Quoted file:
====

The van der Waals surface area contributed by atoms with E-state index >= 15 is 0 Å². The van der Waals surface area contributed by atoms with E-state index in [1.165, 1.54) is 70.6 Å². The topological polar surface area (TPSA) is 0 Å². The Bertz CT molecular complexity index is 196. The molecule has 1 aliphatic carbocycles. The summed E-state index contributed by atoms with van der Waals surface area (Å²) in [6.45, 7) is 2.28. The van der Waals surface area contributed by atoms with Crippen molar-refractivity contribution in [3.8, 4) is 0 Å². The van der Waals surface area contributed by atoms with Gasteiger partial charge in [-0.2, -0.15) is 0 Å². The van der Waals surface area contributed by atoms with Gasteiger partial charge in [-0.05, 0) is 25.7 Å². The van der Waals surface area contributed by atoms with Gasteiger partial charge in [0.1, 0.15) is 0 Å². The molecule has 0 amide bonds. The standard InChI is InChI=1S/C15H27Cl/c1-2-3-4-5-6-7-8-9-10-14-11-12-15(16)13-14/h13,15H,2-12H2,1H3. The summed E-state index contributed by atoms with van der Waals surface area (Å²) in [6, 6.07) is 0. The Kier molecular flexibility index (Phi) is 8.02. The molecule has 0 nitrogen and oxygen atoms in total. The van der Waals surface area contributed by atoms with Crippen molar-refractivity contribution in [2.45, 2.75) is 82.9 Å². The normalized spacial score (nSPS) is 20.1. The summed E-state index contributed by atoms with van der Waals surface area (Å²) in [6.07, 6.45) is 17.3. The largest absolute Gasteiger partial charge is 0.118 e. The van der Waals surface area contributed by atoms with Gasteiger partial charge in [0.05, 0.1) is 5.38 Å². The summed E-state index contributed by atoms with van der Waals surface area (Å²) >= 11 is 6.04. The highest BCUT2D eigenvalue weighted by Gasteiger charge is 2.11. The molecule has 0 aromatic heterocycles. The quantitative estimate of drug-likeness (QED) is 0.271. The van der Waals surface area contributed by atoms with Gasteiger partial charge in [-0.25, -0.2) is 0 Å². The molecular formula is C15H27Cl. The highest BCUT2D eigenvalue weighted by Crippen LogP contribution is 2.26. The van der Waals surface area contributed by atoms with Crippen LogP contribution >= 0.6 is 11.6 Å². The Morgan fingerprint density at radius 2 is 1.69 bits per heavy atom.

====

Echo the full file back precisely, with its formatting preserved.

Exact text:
The van der Waals surface area contributed by atoms with E-state index >= 15 is 0 Å². The van der Waals surface area contributed by atoms with E-state index in [1.165, 1.54) is 70.6 Å². The topological polar surface area (TPSA) is 0 Å². The Bertz CT molecular complexity index is 196. The molecule has 1 aliphatic carbocycles. The summed E-state index contributed by atoms with van der Waals surface area (Å²) in [6.45, 7) is 2.28. The van der Waals surface area contributed by atoms with Crippen molar-refractivity contribution in [3.8, 4) is 0 Å². The van der Waals surface area contributed by atoms with Gasteiger partial charge in [-0.2, -0.15) is 0 Å². The van der Waals surface area contributed by atoms with Gasteiger partial charge in [-0.05, 0) is 25.7 Å². The van der Waals surface area contributed by atoms with Gasteiger partial charge in [0.1, 0.15) is 0 Å². The molecule has 0 amide bonds. The standard InChI is InChI=1S/C15H27Cl/c1-2-3-4-5-6-7-8-9-10-14-11-12-15(16)13-14/h13,15H,2-12H2,1H3. The summed E-state index contributed by atoms with van der Waals surface area (Å²) in [6, 6.07) is 0. The Kier molecular flexibility index (Phi) is 8.02. The molecule has 0 nitrogen and oxygen atoms in total. The van der Waals surface area contributed by atoms with Crippen molar-refractivity contribution in [2.45, 2.75) is 82.9 Å². The normalized spacial score (nSPS) is 20.1. The summed E-state index contributed by atoms with van der Waals surface area (Å²) in [6.07, 6.45) is 17.3. The largest absolute Gasteiger partial charge is 0.118 e. The van der Waals surface area contributed by atoms with Gasteiger partial charge in [0.05, 0.1) is 5.38 Å². The summed E-state index contributed by atoms with van der Waals surface area (Å²) >= 11 is 6.04. The highest BCUT2D eigenvalue weighted by Gasteiger charge is 2.11. The molecule has 0 aromatic heterocycles. The quantitative estimate of drug-likeness (QED) is 0.271. The van der Waals surface area contributed by atoms with Gasteiger partial charge in [-0.25, -0.2) is 0 Å². The molecular formula is C15H27Cl. The highest BCUT2D eigenvalue weighted by Crippen LogP contribution is 2.26. The van der Waals surface area contributed by atoms with Crippen LogP contribution >= 0.6 is 11.6 Å². The Morgan fingerprint density at radius 2 is 1.69 bits per heavy atom.